For the Brexit referendum question, the problem might likely be a bit different. With R for Remain, S for Soft (EEA) and H for Hard (WTO), there are 6 possible strict preferences, from R > S > H (Theresa May before the referendum) to H > S > R (Theresa May after the referendum). If S and H are collected in L then there arises the claimed binary choice between R and L. Voters who are in the categories S > R > H or H > R > would face a hard question, and might decide not to turn out, or develop assumptions about what the actually might mean given what what they think about future developments. Similarly for the versions of R. 

Overall, the argument suffices that Proportional Representation is the proper method for modern democracy, and that referenda are an instrument of populism, notably within systems with District Representation. See the next weblog entry.

The former two weblog texts discussed British and Scottish incomprehension of democracy. Our discussion used numbers though. A picture says more than one thousand words. Lorenz curves are a nice way to display inequality. The data, calculations and following charts are in this excel sheet: 2015-2017-UK-Holland-NIreland-Lorenz-Gini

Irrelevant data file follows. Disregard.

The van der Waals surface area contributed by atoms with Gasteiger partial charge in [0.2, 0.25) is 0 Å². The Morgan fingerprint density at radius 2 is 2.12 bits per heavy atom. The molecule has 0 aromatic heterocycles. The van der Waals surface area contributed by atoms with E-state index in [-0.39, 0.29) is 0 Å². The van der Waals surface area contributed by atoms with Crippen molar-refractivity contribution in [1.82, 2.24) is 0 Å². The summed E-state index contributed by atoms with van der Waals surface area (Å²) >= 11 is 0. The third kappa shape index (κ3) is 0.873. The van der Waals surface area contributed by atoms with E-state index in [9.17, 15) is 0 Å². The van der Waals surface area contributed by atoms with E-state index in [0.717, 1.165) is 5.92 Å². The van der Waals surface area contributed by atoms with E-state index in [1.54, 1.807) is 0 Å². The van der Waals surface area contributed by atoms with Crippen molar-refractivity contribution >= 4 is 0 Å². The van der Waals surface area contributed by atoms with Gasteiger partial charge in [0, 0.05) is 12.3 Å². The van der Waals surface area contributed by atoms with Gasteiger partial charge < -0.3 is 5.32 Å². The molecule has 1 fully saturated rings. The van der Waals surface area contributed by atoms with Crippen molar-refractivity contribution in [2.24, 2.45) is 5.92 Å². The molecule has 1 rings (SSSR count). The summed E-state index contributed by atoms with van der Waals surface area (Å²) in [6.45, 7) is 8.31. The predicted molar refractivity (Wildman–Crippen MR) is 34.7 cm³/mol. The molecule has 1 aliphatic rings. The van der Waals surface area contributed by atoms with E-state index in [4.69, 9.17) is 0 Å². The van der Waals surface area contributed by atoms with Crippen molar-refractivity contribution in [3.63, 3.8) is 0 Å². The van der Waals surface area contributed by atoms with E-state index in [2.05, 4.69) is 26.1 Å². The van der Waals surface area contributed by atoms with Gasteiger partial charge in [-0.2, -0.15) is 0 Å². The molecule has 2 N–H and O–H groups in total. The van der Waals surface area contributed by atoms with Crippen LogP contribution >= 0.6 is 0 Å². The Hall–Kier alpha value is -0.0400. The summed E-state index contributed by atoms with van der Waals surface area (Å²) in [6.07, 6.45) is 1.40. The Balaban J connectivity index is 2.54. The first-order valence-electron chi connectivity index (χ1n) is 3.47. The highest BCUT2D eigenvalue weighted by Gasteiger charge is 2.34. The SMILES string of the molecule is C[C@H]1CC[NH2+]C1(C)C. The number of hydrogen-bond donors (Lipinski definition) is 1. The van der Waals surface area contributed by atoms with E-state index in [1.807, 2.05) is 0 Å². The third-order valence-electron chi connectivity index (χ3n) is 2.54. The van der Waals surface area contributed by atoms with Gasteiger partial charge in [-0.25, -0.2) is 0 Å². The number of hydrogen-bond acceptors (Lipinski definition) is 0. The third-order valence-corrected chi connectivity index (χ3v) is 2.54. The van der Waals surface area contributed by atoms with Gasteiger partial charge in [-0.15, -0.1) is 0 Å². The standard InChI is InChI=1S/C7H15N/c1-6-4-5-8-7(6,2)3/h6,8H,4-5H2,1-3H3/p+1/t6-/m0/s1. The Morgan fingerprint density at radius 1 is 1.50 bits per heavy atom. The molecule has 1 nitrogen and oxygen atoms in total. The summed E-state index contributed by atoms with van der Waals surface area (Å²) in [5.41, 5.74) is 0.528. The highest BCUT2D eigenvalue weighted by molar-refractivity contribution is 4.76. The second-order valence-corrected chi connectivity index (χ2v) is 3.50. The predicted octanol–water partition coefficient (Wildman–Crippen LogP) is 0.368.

The UK General Elections in 2015 and 2017

The following two charts show the results in the UK General Elections of 2015 and 2017.

The horizontal axis gives the cumulative percentage of the popular vote. The vertical axis gives the cumulative percentage of the seats. If there is proportional allocation of seats, then the blue line of the seats would cover the pink diagonal.

The parties in the line-up have been ordered by mismatch. Conforming to the Sainte Laguë / Webster criterion (see this discussion by Alan Renwick), the mismatch is determined by ((the ratio of % seats to the % of votes) minus 1). For example in 2015, UKIP with 12.5% of the votes got only 0.2% of the seats, namely 1 seat for Nigel Farage himself. Their mismatch is 0.2 / 12.5 – 1 = 0.012 – 1. LibDem got 7.8% of the votes but only 1.2% of the seats, a mismatch of 0.158 – 1 (with rounding). Another mismatch are the parties that got no seats: the “Others” still got 2.1% of the votes, which means a mismatch of 0 / 2.1 – 1 = -1.